Views
6 years ago

International Operating Engineer - Winter 2016

  • Text
  • Operating
  • Engineer
  • Iuoe
  • Infrastructure
  • Operator
  • Clinton
  • Hillary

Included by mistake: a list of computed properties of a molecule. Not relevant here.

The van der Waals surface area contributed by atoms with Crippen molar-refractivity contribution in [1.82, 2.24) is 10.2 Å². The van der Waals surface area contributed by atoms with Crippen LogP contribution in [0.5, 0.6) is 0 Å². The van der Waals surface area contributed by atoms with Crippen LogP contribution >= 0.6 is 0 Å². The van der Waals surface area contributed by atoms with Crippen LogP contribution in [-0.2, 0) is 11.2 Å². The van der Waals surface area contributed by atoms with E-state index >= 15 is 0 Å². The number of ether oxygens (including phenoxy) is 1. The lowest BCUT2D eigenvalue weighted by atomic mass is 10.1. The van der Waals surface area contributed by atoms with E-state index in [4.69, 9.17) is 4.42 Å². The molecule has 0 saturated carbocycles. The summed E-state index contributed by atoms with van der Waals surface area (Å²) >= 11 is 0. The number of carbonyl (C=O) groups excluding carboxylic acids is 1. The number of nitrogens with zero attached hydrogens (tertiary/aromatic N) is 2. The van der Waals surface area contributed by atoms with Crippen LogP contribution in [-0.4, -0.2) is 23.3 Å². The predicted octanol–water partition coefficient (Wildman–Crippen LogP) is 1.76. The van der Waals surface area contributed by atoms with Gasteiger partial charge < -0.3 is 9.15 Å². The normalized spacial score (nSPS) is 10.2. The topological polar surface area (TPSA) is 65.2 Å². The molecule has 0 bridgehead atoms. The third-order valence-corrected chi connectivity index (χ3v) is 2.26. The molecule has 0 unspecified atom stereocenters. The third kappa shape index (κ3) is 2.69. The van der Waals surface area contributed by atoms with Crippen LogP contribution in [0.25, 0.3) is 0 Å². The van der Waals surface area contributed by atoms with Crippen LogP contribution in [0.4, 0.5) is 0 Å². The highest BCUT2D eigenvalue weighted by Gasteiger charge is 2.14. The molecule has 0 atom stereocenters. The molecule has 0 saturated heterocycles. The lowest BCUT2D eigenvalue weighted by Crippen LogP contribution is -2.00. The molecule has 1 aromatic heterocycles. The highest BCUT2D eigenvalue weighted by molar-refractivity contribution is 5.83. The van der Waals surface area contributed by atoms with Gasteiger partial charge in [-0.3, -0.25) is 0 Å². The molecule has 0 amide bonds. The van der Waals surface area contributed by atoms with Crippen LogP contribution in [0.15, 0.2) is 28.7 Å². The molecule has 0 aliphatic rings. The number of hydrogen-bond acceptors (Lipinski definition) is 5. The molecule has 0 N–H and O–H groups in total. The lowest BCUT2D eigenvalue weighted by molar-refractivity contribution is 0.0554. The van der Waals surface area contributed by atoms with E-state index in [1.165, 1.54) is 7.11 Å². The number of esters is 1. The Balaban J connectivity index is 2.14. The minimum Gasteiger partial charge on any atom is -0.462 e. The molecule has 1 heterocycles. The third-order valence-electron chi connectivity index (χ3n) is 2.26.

• Engineers
  • Mobile
  • Certificate
The quarterly magazine of the International Union of Operating Engineers

Canadian News Building